Ohio

How To Plan A Bathroom Remodel In Ohio

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Your bathroom remodel checklist.
Your bathroom remodel checklist. (Shutterstock)

But to ensure the end results meet your needs, you’ll need to do some planning ahead of time. Take these five steps before reaching out to a professional bathroom remodeler.

1. Plan Your Design

While professional bathroom remodelers will be able to help you make structural decisions, it’s wise for you to know ahead of time what you’d like the end result to look like. Do a little brainstorming to come up with concrete ideas, like, “I’d like a freestanding tub and separate shower,” or “I prefer a pedestal sink to a drop-in model.”

Browse sites like Pinterest for inspiration as to layout, aesthetics, and materials. Save some photos to show your contractor and point out what you like about them.

2. Determine The Contractors You’ll Need

You might think one firm can come in and tackle your entire bathroom remodel. While some can, it is better in many instances to hire a few specialty contractors. Contrary to popular belief, this can actually save money and increase the longevity of your remodel.

So, first think about who you will need: a custom millworker, plumber, bath fitter, etc.


Need a professional bathroom remodeler? Find an expert near you.


3. Look Into Necessary Permits

Small-scale bathroom remodels most likely won’t call for any permits. However, large-scale projects may require building permits, which you can obtain through your local government offices.

Also, keep in mind that many local governments require electrical wiring to be inspected. Look into what’s needed in your area,

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Ohio State football coach Ryan Day details COVID-19 precautions

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USA TODAY Sports’ Paul Myerberg breaks down the latest Amway Coaches Poll.

USA TODAY

COLUMBUS, Ohio – Those in the Ohio State football program are taking COVID-19 so seriously that some coaches are not staying in their own homes as a safeguard against contracting the virus, coach Ryan Day said Friday.

On the day President Trump announced he had contracted the coronavirus, Day detailed the lengths to which the Buckeyes are trying to protect themselves and others from COVID-19.

“This has been a difficult time because we understand the ramifications and the consequences for our health, but also just in terms of playing a season, of testing positive,” Day said in a conference call. “That’s for the players. They’ve made great sacrifices.

“But it’s also for the coaches. For those of us who have school-age children at home, it’s very, very difficult. To make sacrifices, some of us are not sleeping in our homes.”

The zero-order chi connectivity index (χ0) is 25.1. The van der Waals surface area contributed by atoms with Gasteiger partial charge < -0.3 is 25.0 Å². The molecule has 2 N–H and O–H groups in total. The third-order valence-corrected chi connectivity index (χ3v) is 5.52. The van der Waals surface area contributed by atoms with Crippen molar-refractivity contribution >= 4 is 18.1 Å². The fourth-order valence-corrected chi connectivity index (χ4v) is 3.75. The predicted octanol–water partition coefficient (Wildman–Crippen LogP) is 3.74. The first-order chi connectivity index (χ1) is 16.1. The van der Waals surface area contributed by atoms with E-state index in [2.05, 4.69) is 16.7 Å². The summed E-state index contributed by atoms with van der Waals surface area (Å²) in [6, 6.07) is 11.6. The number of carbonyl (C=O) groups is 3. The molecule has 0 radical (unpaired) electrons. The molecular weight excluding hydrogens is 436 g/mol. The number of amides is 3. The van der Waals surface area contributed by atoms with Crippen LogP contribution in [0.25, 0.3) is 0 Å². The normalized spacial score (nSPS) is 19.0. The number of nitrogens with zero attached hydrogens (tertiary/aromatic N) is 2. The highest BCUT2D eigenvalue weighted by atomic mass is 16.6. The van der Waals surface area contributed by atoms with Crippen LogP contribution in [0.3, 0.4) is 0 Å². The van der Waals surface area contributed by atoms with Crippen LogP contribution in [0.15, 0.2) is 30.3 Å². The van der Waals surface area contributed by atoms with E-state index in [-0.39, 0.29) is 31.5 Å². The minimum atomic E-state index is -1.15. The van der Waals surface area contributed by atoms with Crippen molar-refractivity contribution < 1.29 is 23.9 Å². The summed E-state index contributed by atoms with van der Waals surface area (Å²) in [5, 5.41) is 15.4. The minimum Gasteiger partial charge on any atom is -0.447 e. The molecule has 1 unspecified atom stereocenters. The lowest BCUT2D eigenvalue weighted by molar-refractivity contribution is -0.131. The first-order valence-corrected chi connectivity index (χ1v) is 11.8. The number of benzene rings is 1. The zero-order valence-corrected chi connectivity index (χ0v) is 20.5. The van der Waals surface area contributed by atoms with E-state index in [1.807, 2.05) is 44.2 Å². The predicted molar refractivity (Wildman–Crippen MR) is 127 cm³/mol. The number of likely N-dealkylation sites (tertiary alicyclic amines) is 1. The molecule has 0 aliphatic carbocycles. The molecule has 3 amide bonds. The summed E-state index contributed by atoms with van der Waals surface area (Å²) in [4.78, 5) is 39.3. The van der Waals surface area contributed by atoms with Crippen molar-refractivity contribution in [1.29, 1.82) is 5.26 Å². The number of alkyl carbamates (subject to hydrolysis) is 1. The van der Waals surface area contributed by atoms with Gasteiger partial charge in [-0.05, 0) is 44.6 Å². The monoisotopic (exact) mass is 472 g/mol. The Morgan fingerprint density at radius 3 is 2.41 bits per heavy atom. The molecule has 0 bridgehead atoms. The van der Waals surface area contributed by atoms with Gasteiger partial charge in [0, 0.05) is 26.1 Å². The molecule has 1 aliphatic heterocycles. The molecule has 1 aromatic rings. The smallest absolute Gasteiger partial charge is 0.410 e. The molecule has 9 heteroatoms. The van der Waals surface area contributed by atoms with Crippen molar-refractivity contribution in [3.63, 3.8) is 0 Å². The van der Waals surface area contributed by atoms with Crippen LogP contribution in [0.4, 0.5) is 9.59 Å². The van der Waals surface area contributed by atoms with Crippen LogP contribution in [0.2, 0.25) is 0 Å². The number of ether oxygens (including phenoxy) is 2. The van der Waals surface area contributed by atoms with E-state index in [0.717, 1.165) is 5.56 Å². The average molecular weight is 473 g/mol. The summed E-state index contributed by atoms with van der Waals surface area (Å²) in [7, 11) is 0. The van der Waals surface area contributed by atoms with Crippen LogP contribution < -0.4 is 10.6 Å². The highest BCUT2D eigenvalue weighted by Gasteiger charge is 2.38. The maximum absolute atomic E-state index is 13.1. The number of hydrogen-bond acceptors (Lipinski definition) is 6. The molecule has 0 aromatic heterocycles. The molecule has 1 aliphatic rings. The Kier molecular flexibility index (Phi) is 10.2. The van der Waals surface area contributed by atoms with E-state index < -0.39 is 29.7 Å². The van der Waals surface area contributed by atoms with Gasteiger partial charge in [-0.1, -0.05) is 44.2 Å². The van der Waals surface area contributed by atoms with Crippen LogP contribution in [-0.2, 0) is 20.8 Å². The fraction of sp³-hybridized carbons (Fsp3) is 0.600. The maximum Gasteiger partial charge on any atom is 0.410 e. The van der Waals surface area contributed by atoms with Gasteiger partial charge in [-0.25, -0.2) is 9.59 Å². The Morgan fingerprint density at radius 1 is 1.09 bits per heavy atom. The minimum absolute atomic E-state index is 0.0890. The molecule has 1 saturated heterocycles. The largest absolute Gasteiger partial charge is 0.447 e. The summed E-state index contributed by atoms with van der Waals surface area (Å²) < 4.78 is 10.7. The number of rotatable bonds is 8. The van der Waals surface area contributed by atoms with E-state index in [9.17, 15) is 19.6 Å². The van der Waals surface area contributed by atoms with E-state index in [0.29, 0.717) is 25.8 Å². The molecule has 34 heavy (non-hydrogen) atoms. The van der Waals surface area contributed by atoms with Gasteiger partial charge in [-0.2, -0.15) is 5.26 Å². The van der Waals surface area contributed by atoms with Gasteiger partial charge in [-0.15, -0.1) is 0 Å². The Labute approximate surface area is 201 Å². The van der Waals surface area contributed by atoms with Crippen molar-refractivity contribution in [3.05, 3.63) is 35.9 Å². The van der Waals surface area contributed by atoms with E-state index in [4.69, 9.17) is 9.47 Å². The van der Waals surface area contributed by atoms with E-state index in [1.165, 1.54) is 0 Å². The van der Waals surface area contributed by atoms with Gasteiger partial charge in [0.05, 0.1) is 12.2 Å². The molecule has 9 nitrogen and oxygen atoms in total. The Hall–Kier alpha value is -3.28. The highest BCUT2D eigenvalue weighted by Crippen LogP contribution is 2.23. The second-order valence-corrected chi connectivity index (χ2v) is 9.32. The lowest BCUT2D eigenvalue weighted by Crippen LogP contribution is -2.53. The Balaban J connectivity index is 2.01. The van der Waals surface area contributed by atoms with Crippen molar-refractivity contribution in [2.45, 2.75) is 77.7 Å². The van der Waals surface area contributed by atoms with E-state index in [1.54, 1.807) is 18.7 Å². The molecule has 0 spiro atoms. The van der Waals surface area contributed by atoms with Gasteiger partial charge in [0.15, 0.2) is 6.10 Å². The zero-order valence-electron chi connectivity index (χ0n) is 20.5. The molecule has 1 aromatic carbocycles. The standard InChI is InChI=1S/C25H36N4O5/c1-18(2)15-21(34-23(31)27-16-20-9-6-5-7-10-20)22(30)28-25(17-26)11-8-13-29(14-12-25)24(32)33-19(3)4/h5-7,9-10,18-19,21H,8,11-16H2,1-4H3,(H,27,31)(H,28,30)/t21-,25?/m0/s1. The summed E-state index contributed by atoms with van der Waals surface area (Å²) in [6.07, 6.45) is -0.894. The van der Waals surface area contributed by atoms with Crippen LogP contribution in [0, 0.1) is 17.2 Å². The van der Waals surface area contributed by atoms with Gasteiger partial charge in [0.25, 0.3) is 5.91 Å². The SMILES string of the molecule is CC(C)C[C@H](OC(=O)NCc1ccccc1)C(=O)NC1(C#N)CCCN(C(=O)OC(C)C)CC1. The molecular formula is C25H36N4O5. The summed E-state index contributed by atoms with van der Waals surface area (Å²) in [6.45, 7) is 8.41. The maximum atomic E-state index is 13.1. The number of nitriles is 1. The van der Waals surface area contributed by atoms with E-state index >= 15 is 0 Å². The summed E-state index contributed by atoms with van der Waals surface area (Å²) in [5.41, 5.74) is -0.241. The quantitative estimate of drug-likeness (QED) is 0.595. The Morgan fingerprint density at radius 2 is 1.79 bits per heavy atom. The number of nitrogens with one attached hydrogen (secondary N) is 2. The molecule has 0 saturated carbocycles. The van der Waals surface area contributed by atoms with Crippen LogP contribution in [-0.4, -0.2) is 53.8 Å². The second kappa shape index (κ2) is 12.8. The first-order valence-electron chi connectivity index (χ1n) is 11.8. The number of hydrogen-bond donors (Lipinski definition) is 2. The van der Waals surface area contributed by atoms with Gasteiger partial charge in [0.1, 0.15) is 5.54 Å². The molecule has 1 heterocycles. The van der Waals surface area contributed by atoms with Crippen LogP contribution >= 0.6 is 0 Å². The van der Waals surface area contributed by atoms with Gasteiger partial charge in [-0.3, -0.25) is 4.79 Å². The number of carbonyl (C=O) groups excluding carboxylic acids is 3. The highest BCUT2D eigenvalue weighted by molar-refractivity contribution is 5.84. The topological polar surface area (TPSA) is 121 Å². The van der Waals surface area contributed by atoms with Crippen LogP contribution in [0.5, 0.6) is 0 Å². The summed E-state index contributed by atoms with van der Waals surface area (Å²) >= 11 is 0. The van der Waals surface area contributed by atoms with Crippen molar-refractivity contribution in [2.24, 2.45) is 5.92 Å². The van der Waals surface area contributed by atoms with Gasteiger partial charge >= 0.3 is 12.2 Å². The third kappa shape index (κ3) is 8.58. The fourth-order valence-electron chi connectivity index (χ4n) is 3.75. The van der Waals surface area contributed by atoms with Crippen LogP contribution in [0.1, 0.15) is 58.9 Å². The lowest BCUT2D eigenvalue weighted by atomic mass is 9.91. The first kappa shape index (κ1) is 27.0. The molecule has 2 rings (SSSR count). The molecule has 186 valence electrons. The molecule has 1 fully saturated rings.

Day has three children at home. He said he wears a mask inside their house and that his family spends time together outside as much as possible.

Day said he is letting coaches and staffers decide for themselves what’s the best plan for their situations. But for those who have kids in school, there are no easy solutions. Youth sports are also now being played, adding to the potential exposure, he said.

Ohio State coach Ryan Day says the team feels safe inside the football facilities. “But once you leave, everything changes. Honestly, it’s scary,” he said. (Photo: Nati Harnik, AP)

Day said those in the program feel secure inside the Woody Hayes Athletic Center. The 120 players and about 50 others, including coaches, are tested daily. They get results within 15 minutes. Anyone who doesn’t test negative is sent home for follow-up testing.

“When

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Ohio man on moose hunt killed by grizzly bear in Alaska

MANSFIELD –  A 22-year-old Mansfield man was killed by a grizzly bear in an Alaska state park Sunday while on a moose hunting trip, the National Park Service reported Thursday.

Mansfield police attempted to notify family on Tuesday that Austin Pfeiffer, of Mansfield, had died, according to a report at the Mansfield Police Department. An Alaska state trooper called MPD to have an officer contact Austin’s wife, Ryleigh Pfeiffer, regarding a wildlife encounter while hunting in Alaska, according to information the News Journal obtained.

Pfeiffer’s family declined comment Wednesday.

An investigation determined that it was a surprise attack and that a defensive firearm or other deterrents, such as bear spray, was not readily available to the victim. 

The NPS said it was notified of the attack at approximately 7:30 p.m. Sunday. Through coordination with a local air taxi service used by hunters, the NPS ensured the site was secure and that the victim’s hunting partner was safely evacuated from the area.

The following day, the NPS coordinated with Alaska Wildlife troopers to recover the victim’s body, which was transported to the Alaska State Medical Examiner’s Office in Anchorage.

The incident happened Sunday in the Wrangell-St. Elias National Park and Preserve, a 13.2 million-acre national park that rises from the ocean up to 18,008 feet, while the hunter was on a 10-day moose hunt with a friend.

The attack occurred in a remote area approximately 50 air miles from the nearest community of Northway, Alaska, and 130 miles from park headquarters, according

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